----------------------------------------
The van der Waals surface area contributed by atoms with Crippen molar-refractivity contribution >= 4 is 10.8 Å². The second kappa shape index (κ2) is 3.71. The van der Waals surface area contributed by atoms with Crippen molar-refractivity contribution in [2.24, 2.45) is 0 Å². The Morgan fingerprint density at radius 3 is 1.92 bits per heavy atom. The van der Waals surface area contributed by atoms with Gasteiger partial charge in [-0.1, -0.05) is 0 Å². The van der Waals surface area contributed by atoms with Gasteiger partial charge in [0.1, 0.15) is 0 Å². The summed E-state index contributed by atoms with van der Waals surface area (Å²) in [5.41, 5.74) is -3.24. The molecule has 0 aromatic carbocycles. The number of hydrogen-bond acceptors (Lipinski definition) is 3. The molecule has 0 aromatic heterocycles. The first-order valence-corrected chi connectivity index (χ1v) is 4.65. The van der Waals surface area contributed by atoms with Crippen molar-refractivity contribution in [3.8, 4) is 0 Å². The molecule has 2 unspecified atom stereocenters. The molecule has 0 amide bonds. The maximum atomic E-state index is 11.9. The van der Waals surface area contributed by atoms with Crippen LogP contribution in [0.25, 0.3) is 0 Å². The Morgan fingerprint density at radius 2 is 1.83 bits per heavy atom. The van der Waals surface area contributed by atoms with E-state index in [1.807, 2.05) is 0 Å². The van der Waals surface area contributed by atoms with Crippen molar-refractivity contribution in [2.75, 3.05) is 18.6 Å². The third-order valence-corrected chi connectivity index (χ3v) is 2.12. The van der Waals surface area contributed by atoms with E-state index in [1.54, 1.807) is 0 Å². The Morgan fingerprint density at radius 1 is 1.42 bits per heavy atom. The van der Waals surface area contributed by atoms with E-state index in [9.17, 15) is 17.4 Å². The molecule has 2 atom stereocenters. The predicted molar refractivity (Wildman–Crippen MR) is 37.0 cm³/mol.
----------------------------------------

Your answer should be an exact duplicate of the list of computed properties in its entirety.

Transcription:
The van der Waals surface area contributed by atoms with Crippen molar-refractivity contribution >= 4 is 10.8 Å². The second kappa shape index (κ2) is 3.71. The van der Waals surface area contributed by atoms with Crippen molar-refractivity contribution in [2.24, 2.45) is 0 Å². The Morgan fingerprint density at radius 3 is 1.92 bits per heavy atom. The van der Waals surface area contributed by atoms with Gasteiger partial charge in [-0.1, -0.05) is 0 Å². The van der Waals surface area contributed by atoms with Gasteiger partial charge in [0.1, 0.15) is 0 Å². The summed E-state index contributed by atoms with van der Waals surface area (Å²) in [5.41, 5.74) is -3.24. The molecule has 0 aromatic carbocycles. The number of hydrogen-bond acceptors (Lipinski definition) is 3. The molecule has 0 aromatic heterocycles. The first-order valence-corrected chi connectivity index (χ1v) is 4.65. The van der Waals surface area contributed by atoms with Crippen molar-refractivity contribution in [3.8, 4) is 0 Å². The molecule has 2 unspecified atom stereocenters. The molecule has 0 amide bonds. The maximum atomic E-state index is 11.9. The van der Waals surface area contributed by atoms with Crippen LogP contribution in [0.25, 0.3) is 0 Å². The Morgan fingerprint density at radius 2 is 1.83 bits per heavy atom. The van der Waals surface area contributed by atoms with E-state index in [1.807, 2.05) is 0 Å². The van der Waals surface area contributed by atoms with Crippen molar-refractivity contribution in [2.75, 3.05) is 18.6 Å². The third-order valence-corrected chi connectivity index (χ3v) is 2.12. The van der Waals surface area contributed by atoms with E-state index in [1.54, 1.807) is 0 Å². The Morgan fingerprint density at radius 1 is 1.42 bits per heavy atom. The van der Waals surface area contributed by atoms with E-state index in [9.17, 15) is 17.4 Å². The molecule has 2 atom stereocenters. The predicted molar refractivity (Wildman–Crippen MR) is 37.0 cm³/mol.